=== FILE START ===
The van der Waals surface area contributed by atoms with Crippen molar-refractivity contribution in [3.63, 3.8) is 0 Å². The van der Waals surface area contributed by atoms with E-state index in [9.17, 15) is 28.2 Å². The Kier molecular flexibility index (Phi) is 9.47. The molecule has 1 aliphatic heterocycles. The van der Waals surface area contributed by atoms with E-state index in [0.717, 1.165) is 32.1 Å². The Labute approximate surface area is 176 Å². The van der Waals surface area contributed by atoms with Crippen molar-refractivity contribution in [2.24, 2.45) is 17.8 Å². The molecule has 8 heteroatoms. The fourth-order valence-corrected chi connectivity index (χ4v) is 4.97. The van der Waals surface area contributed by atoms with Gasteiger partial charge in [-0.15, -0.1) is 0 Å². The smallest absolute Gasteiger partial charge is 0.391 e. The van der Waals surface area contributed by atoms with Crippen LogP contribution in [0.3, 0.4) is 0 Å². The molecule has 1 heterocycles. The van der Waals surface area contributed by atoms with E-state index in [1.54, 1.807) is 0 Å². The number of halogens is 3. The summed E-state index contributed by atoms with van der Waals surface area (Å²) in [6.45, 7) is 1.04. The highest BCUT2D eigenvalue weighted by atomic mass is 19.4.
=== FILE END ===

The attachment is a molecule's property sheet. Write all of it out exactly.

The van der Waals surface area contributed by atoms with Crippen molar-refractivity contribution in [3.63, 3.8) is 0 Å². The van der Waals surface area contributed by atoms with E-state index in [9.17, 15) is 28.2 Å². The Kier molecular flexibility index (Phi) is 9.47. The molecule has 1 aliphatic heterocycles. The van der Waals surface area contributed by atoms with E-state index in [0.717, 1.165) is 32.1 Å². The Labute approximate surface area is 176 Å². The van der Waals surface area contributed by atoms with Crippen molar-refractivity contribution in [2.24, 2.45) is 17.8 Å². The molecule has 8 heteroatoms. The fourth-order valence-corrected chi connectivity index (χ4v) is 4.97. The van der Waals surface area contributed by atoms with Gasteiger partial charge in [-0.15, -0.1) is 0 Å². The smallest absolute Gasteiger partial charge is 0.391 e. The van der Waals surface area contributed by atoms with Crippen LogP contribution in [0.3, 0.4) is 0 Å². The molecule has 1 heterocycles. The van der Waals surface area contributed by atoms with E-state index in [1.54, 1.807) is 0 Å². The number of halogens is 3. The summed E-state index contributed by atoms with van der Waals surface area (Å²) in [6.45, 7) is 1.04. The highest BCUT2D eigenvalue weighted by atomic mass is 19.4.